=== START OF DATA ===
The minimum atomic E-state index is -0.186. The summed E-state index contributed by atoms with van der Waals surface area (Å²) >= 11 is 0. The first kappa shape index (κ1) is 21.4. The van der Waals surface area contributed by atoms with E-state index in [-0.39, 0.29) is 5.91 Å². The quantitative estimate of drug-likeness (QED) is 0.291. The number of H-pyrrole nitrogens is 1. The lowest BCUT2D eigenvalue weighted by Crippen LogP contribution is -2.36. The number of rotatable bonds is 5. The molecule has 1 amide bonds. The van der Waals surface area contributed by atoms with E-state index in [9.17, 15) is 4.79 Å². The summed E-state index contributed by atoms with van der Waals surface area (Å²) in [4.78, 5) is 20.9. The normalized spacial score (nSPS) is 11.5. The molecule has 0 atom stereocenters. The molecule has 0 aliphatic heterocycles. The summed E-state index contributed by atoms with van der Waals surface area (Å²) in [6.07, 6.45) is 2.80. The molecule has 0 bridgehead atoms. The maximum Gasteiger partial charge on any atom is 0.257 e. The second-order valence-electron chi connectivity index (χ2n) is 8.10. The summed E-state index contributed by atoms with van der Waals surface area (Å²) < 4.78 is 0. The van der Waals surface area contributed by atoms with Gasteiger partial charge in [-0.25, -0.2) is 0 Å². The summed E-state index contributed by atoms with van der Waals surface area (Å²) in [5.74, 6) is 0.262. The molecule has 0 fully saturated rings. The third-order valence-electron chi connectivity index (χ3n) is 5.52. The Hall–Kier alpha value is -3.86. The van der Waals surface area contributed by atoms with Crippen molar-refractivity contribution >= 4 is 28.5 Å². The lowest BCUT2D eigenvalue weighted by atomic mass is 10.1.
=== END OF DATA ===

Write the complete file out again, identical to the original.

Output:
The minimum atomic E-state index is -0.186. The summed E-state index contributed by atoms with van der Waals surface area (Å²) >= 11 is 0. The first kappa shape index (κ1) is 21.4. The van der Waals surface area contributed by atoms with E-state index in [-0.39, 0.29) is 5.91 Å². The quantitative estimate of drug-likeness (QED) is 0.291. The number of H-pyrrole nitrogens is 1. The lowest BCUT2D eigenvalue weighted by Crippen LogP contribution is -2.36. The number of rotatable bonds is 5. The molecule has 1 amide bonds. The van der Waals surface area contributed by atoms with E-state index in [9.17, 15) is 4.79 Å². The summed E-state index contributed by atoms with van der Waals surface area (Å²) in [4.78, 5) is 20.9. The normalized spacial score (nSPS) is 11.5. The molecule has 0 atom stereocenters. The molecule has 0 aliphatic heterocycles. The summed E-state index contributed by atoms with van der Waals surface area (Å²) in [6.07, 6.45) is 2.80. The molecule has 0 bridgehead atoms. The maximum Gasteiger partial charge on any atom is 0.257 e. The second-order valence-electron chi connectivity index (χ2n) is 8.10. The summed E-state index contributed by atoms with van der Waals surface area (Å²) < 4.78 is 0. The van der Waals surface area contributed by atoms with Gasteiger partial charge in [-0.25, -0.2) is 0 Å². The summed E-state index contributed by atoms with van der Waals surface area (Å²) in [5.74, 6) is 0.262. The molecule has 0 fully saturated rings. The third-order valence-electron chi connectivity index (χ3n) is 5.52. The Hall–Kier alpha value is -3.86. The van der Waals surface area contributed by atoms with Crippen molar-refractivity contribution >= 4 is 28.5 Å². The lowest BCUT2D eigenvalue weighted by atomic mass is 10.1.